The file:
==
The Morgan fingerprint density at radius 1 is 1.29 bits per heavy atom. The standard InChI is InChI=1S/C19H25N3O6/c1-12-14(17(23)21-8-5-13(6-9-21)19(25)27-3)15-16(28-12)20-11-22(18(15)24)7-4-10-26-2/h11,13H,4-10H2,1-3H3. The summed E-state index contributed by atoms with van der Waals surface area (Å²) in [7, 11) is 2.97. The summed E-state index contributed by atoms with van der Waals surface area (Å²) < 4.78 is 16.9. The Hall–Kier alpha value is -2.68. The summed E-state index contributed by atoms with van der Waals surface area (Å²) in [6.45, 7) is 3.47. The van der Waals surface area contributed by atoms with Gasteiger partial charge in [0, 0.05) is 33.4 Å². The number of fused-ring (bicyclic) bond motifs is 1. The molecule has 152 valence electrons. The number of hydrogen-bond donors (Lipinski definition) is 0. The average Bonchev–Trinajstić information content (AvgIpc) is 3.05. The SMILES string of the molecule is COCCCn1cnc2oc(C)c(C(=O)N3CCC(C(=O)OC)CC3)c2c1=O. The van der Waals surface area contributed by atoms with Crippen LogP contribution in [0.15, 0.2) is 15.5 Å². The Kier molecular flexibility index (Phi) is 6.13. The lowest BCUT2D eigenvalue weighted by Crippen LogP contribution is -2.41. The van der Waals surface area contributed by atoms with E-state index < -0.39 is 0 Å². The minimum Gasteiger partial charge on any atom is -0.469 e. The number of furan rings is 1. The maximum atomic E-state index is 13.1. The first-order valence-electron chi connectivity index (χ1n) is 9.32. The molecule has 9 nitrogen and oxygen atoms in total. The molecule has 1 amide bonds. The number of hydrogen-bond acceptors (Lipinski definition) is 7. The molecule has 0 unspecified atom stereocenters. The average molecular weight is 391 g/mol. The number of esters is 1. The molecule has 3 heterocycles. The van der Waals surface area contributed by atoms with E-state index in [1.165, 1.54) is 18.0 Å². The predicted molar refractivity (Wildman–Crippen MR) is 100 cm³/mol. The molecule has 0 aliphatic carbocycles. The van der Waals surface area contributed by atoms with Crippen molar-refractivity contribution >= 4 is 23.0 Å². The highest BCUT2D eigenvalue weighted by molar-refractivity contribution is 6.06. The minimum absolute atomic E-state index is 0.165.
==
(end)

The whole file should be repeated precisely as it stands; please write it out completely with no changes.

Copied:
The Morgan fingerprint density at radius 1 is 1.29 bits per heavy atom. The standard InChI is InChI=1S/C19H25N3O6/c1-12-14(17(23)21-8-5-13(6-9-21)19(25)27-3)15-16(28-12)20-11-22(18(15)24)7-4-10-26-2/h11,13H,4-10H2,1-3H3. The summed E-state index contributed by atoms with van der Waals surface area (Å²) in [7, 11) is 2.97. The summed E-state index contributed by atoms with van der Waals surface area (Å²) < 4.78 is 16.9. The Hall–Kier alpha value is -2.68. The summed E-state index contributed by atoms with van der Waals surface area (Å²) in [6.45, 7) is 3.47. The van der Waals surface area contributed by atoms with Gasteiger partial charge in [0, 0.05) is 33.4 Å². The number of fused-ring (bicyclic) bond motifs is 1. The molecule has 152 valence electrons. The number of hydrogen-bond donors (Lipinski definition) is 0. The average Bonchev–Trinajstić information content (AvgIpc) is 3.05. The SMILES string of the molecule is COCCCn1cnc2oc(C)c(C(=O)N3CCC(C(=O)OC)CC3)c2c1=O. The van der Waals surface area contributed by atoms with Crippen LogP contribution in [0.15, 0.2) is 15.5 Å². The Kier molecular flexibility index (Phi) is 6.13. The lowest BCUT2D eigenvalue weighted by Crippen LogP contribution is -2.41. The van der Waals surface area contributed by atoms with E-state index < -0.39 is 0 Å². The minimum Gasteiger partial charge on any atom is -0.469 e. The number of furan rings is 1. The maximum atomic E-state index is 13.1. The first-order valence-electron chi connectivity index (χ1n) is 9.32. The molecule has 9 nitrogen and oxygen atoms in total. The molecule has 1 amide bonds. The number of hydrogen-bond acceptors (Lipinski definition) is 7. The molecule has 0 unspecified atom stereocenters. The average molecular weight is 391 g/mol. The number of esters is 1. The molecule has 3 heterocycles. The van der Waals surface area contributed by atoms with E-state index in [1.165, 1.54) is 18.0 Å². The predicted molar refractivity (Wildman–Crippen MR) is 100 cm³/mol. The molecule has 0 aliphatic carbocycles. The van der Waals surface area contributed by atoms with Crippen molar-refractivity contribution >= 4 is 23.0 Å². The highest BCUT2D eigenvalue weighted by molar-refractivity contribution is 6.06. The minimum absolute atomic E-state index is 0.165.